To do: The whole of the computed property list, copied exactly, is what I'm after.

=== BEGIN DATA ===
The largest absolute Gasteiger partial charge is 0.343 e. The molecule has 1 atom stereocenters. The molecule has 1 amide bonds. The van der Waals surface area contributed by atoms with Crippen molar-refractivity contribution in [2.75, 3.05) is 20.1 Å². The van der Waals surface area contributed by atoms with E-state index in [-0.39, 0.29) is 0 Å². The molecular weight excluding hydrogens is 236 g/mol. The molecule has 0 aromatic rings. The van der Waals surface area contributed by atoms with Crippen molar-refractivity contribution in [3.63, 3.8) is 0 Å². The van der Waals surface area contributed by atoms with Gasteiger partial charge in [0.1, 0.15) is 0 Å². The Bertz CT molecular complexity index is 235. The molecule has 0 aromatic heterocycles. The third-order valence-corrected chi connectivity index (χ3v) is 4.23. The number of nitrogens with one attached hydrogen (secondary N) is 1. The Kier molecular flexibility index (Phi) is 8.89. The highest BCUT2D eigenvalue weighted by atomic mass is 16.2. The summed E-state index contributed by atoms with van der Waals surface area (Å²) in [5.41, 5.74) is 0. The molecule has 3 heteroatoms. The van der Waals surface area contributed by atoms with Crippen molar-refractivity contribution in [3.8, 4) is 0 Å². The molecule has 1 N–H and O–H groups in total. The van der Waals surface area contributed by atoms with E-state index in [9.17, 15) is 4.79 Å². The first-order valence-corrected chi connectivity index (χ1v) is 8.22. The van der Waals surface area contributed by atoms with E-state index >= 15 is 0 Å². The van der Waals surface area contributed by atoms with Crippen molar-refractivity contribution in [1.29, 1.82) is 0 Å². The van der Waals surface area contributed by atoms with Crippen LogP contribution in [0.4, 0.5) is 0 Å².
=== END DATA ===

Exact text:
The largest absolute Gasteiger partial charge is 0.343 e. The molecule has 1 atom stereocenters. The molecule has 1 amide bonds. The van der Waals surface area contributed by atoms with Crippen molar-refractivity contribution in [2.75, 3.05) is 20.1 Å². The van der Waals surface area contributed by atoms with E-state index in [-0.39, 0.29) is 0 Å². The molecular weight excluding hydrogens is 236 g/mol. The molecule has 0 aromatic rings. The van der Waals surface area contributed by atoms with Crippen molar-refractivity contribution in [3.63, 3.8) is 0 Å². The van der Waals surface area contributed by atoms with Gasteiger partial charge in [0.1, 0.15) is 0 Å². The Bertz CT molecular complexity index is 235. The molecule has 0 aromatic heterocycles. The third-order valence-corrected chi connectivity index (χ3v) is 4.23. The number of nitrogens with one attached hydrogen (secondary N) is 1. The Kier molecular flexibility index (Phi) is 8.89. The highest BCUT2D eigenvalue weighted by atomic mass is 16.2. The summed E-state index contributed by atoms with van der Waals surface area (Å²) in [5.41, 5.74) is 0. The molecule has 3 heteroatoms. The van der Waals surface area contributed by atoms with Crippen molar-refractivity contribution in [3.8, 4) is 0 Å². The molecule has 1 N–H and O–H groups in total. The van der Waals surface area contributed by atoms with E-state index in [9.17, 15) is 4.79 Å². The first-order valence-corrected chi connectivity index (χ1v) is 8.22. The van der Waals surface area contributed by atoms with E-state index >= 15 is 0 Å². The van der Waals surface area contributed by atoms with Crippen molar-refractivity contribution in [1.29, 1.82) is 0 Å². The van der Waals surface area contributed by atoms with Crippen LogP contribution in [0.4, 0.5) is 0 Å².